Water Closets (updated Nov 3, 2010)
Sendai is located approximately 300 kilometers (180 miles) north of Tokyo on the Pacific coast of Honshu (the largest of Japan’s four major islands). Sendai lies in the center of the Tohoku (northeast) Region, one of the seven major regions in Japan.
It takes about 1 hour and 40 minutes to reach Sendai from Tokyo on the Tohoku Bullet Train (Tohoku Shinkansen) and 1 hour from Narita Airport. Sendai also has regular flights to and from major domestic and international cities.
Sendai is a city with a population of one and a half million, and is the political and economic center of Japan’s Tohoku (northeast) Region. Although Sendai is a large city, it is known throughout Japan as a modern city in harmony with nature. The city possesses beautiful scenery, such as the Hirose-gawa River that runs through central Sendai, and the lush zelkova trees that line its streets. Sendai is known as the “City of Trees.”
Sendai has many universities and is also well known as an academic city. Its universities and research institutes have been contributing to the development of the high-tech industry within Japan.
Date Masamune, the first lord of the Sendai Clan (Han), established the foundation of Sendai. In 1600, Masamune started to build his castle in Sendai and implemented new plans regarding the layout and development of the city. The city became so prosperous that a Spanish Ambassador described it as being busier than Tokyo.
In 1613, during the Keicho era, Date Masamune dispatched a mission to Europe to establish trade and invite missionaries. The mission was lead by Masamune’s retainer, Hasekura Tsunenaga, and embarked upon the San Juan Bautista, a western-style sailing ship constructed by the Sendai Clan. The delegation crossed the Pacific, landed at Acapulco, Mexico, and set sail upon the Atlantic Ocean to Madrid and Rome, which made them the first Japanese to cross the Atlantic. The mission was granted an audience with Pope Paul V after arriving in Italy. The journey home sent the mission through Spain and the Philippines. It took almost seven years to complete the journey.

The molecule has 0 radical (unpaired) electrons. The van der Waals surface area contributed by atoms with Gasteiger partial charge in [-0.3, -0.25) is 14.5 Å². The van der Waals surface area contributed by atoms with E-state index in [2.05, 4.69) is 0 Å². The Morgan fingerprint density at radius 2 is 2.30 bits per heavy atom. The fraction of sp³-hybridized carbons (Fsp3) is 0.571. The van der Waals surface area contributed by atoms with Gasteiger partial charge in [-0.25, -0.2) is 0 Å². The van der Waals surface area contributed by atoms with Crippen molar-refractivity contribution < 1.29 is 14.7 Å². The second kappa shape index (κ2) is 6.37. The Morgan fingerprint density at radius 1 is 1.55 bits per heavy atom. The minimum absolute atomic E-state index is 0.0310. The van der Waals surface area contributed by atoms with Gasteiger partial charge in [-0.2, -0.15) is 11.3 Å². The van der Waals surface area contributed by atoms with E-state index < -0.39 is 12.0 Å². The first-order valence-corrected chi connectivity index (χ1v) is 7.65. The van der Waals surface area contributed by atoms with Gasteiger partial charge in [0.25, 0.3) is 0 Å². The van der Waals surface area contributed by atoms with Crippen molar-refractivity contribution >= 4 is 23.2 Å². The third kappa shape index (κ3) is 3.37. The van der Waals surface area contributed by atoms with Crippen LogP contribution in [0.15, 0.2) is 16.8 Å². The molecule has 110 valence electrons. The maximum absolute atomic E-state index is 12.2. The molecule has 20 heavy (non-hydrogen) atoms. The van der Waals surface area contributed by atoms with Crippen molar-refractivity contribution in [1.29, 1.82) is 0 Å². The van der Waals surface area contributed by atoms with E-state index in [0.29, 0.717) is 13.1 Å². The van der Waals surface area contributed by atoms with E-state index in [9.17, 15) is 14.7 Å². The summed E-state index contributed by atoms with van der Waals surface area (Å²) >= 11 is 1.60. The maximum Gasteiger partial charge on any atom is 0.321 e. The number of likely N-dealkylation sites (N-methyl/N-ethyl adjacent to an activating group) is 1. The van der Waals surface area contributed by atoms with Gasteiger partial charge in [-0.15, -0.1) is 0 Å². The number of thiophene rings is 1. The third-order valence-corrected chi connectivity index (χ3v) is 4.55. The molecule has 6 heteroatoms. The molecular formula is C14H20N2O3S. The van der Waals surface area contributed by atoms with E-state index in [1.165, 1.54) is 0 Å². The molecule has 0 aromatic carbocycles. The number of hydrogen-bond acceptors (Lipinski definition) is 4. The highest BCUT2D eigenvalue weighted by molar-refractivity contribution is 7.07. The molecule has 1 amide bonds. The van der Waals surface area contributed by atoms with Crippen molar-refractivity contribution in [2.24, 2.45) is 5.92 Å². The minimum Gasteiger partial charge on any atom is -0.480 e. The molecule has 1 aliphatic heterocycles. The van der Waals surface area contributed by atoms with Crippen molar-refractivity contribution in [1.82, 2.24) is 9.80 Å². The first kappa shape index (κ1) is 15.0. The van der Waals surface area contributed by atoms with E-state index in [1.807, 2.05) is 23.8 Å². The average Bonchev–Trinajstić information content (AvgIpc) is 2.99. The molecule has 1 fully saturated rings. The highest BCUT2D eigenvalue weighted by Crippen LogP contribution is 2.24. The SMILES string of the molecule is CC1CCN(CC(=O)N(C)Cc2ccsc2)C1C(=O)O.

Sendai is blessed by nature and enjoys fruitful harvests from both land and sea. The region has produced unique delicacies since ancient times and its seafood has established a solid reputation for freshness. Fresh sushi and oysters from Matsushima bay are among the most famous Sendai specialties.
Sendai Bay boasts large harvests of oysters. Oysters harvested from Sendai are small but tasty. They are delicious served raw, deep-fried, or as kaki-nabe, a warming winter oyster stew. The season for oysters in Sendai is from October to March.
Beef tongue is one of Sendai’s most famous delicacies. It is typically served thinly sliced and grilled on charcoal, with barley rice and beef tail soup.
Sasa-kamaboko is a processed fish loaf made from pureed white fish (e.g. flounder), which is baked into bamboo leaf (sasa) shaped loaves. This delicacy will tease your appetite with its delicious fish taste and pleasant aroma.
Sake is an alchoholic beverage brewed from rice. Sendai is an outstanding rice-producing area, and is therefore also famous for its excellent sake brewed from quality sake rice.
Date Masamune, founder of the Sendai Clan (han) loved the tea ceremony (cha-no-yu), which many people continue to enjoy in present-day Sendai. Sweets are essential accompaniments to tea ceremonies and consequently has lead to the development of many famous sweets in Sendai.